Friday, June 24, 2005

The Fine Art of Putting Your Money Where Your Mouth Is

“Black people don’t scare me,” Donald Rumsfeld says. “ For one thing, their T-shirts shrink after washing.”

Huh? Does that make any sense to you? Oh, wait.

“For one thing, this woman’s name is not Assata Shakur,” Rumsfeld continues (I knew I was missing something), “it’s Joanne Chesimard. And finally, the United States government has just offered one million—dollars, not t-shirts—to anyone who captures her. She’s a convicted cop killer, for christsake.”

We are speaking of course, about Assata Shakur, exiled African American activist, self-proclaimed “20th century escaped slave” and… terrorist(?).

One June 8, 2005, Assata Shakur made what some may or may not consider a generous bounty on the head of the U.S. Secretary of Defense: one million “HANDS OF ASSATA” T-shirts to anyone who can capture Rumsfeld and deliver him to the International Criminal Court to faces of war crimes related to the American invasion and occupation of Iraq. So, now, Rummy makes a lot more sense. Well, just a little.
There is no question that the topic of Assata Shakur is a fairly hot one right now. In in 1973, Shakur was convicted of the murder of New Jersey state patrolman Werner Forrester under circumstances that would probably make Rubin “Hurricane” Carter blush.

Of course, there is probably no one who can tell the tale better than Assata Shakur herself: “On May 2, 1973 I, along with Zayd Malik Shakur and Sundiata Acoli were stopped on the New Jersey Turnpike, supposedly for a "faulty tail light." Sundiata Acoli got out of the car to determine why we were stopped. Zayd and I remained in the car. State trooper Harper then came to the car, opened the door and began to question us. Because we were black, and riding in a car with Vermont license plates, he claimed he became "suspicious." He then drew his gun, pointed it at us, and told us to put our hands up in the air, in front of us, where he could see them. I complied and in a split second, there was a sound that came from outside the car, there was a sudden movement, and I was shot once with my arms held up in the air, and then once again from the back. Zayd Malik Shakur was later killed, trooper Werner Forester was killed, and even though trooper Harper admitted that he shot and killed Zayd Malik Shakur, under the New Jersey felony murder law, I was charged with killing both Zayd Malik Shakur, who was my closest friend and comrade, and charged in the death of trooper Forester.”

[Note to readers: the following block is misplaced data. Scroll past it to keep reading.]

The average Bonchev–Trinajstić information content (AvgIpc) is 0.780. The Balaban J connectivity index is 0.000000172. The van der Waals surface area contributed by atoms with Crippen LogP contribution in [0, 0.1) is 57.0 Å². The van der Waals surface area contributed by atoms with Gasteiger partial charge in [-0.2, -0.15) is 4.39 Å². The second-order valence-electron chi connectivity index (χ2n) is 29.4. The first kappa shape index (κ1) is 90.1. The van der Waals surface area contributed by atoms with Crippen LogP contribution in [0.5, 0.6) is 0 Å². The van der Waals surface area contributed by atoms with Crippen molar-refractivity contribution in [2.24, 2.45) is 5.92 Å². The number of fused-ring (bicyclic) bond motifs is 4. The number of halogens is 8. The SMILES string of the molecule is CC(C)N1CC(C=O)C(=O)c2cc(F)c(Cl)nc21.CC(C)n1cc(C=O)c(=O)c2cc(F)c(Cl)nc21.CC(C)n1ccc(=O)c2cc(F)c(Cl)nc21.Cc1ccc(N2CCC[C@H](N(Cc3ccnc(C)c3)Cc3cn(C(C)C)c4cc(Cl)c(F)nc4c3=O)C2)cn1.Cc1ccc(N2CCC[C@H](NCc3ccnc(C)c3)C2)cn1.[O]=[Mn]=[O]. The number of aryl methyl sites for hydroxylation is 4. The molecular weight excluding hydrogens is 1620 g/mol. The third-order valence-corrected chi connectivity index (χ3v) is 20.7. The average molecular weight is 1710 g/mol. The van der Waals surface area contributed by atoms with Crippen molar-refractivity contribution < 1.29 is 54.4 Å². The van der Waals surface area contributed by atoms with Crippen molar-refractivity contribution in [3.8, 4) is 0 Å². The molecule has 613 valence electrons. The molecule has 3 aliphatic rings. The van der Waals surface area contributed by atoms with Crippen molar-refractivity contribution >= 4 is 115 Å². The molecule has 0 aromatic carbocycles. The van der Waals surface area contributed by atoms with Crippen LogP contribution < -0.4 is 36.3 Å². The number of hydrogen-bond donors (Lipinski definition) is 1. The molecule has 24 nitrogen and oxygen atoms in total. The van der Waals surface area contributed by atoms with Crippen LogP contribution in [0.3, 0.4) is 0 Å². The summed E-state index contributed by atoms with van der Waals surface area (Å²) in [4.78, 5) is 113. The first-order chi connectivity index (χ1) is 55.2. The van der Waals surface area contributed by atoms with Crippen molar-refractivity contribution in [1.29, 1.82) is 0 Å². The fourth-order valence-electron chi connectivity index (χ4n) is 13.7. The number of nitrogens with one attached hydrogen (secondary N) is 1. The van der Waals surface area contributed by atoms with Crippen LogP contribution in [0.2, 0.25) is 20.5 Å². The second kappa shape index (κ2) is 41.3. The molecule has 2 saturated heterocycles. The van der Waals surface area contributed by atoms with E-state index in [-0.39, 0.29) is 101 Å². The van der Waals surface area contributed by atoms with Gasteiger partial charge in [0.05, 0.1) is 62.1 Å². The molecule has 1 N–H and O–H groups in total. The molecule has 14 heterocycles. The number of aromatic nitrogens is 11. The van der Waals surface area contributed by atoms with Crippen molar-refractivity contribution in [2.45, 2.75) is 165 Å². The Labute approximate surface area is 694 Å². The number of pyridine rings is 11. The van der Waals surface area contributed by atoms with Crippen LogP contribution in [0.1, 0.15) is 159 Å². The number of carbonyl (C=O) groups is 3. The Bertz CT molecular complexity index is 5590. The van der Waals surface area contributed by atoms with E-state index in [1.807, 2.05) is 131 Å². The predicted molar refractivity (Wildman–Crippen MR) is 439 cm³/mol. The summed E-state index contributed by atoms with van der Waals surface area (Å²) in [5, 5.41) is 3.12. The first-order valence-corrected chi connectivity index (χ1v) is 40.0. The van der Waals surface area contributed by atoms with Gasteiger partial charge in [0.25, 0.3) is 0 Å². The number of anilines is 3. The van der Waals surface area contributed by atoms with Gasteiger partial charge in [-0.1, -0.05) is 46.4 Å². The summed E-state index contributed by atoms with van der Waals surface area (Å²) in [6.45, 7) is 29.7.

The trials that followed were wrought with issues. In 1973, for example, Assata’s trial in Middlesex county was stopped due to overwhelming racism – one juror was even heard to remark “if she’s black, she’s guilty.”

The kanagroo court case was beset by all sorts of extremists. The American National Socialist White Person’s party even protested outside the courthouse, urging people to “support white cops”. In 1977, Assata would finally be convicted by an all-white jury.

Assata would escape from prison in 1979, and flee to Cuba in 1981. The Cuban government of Fidel Castro (obviously recognizing a P.R. windfall when they see it – doing what may be the right thing for the wrong reasons) granted Shakur refuge, and the matter has been a source of political strife ever since.

In May, 2005, the United States Government raised the $150,000 bounty on Shakur to an even $1 million, and continues to petition Cuba to return the “terrorist” Assata Shakur (it should be noted that Shakur was reputed to be the “Bandit Queen” of the Black Panthers). However, this alone should not be enough to make Shakur guilty of murder. But she must be guilty… she was convicted, right?

Rapper Mos Def disagrees: “ There are those who believe that being convicted of a crime makes you guilty. But that imposes an assumption of infallibility upon our criminal justice system. When Assata Shakur was convicted of killing Werner Forester, not only had the Black Panther Party been labeled by then F.B.I. director, J. Edgar Hoover, as “the greatest internal threat” to American security, but Assata herself had been thoroughly criminalized in the minds of the American public; she’d been charged in six different crimes ranging from attempted murder to bank robbery, and her acquittal or dismissal of the charges outright notwithstanding, to the average citizen, it seemed she must be guilty of something.”

And according to Mos Def, she was: “ She was guilty of calling for a shift in power in America, and for racial and economic justice. Included on a short list of the many people who have made that call and were either criminalized, terrorized, killed or blacklisted are Paul Robeson, Martin Luther King, Schwerner, Chaney and Goodman, Medgar Evers and Ida B. Wells.”

Not exactly a list of war criminals, is it?

However, there is one matter. As unfair as her trial was, Assata Shakur was indeed convicted of murder, and has escaped from prison. She is a refugee from “the king’s justice”.

There is, however, one simple solution to this matter. Assata Shakur and Donald Rumsfeld should both agree to lay it on the line. Each should submit to trial in the International Criminal Court. For Assata Shakur, this may be the opportunity that she and her supporters have awaited for decades – the only opportunity for a fair trial. For Rumsfeld, this may be the opportunity to finally gain either international approval for the U.S. actions in Iraq, or at least demonstrate that the United States will allow itself to be held accountable.This is what we call “killing two birds with one stone”.

It may also be the only way Assata Shakur will truly fly free.

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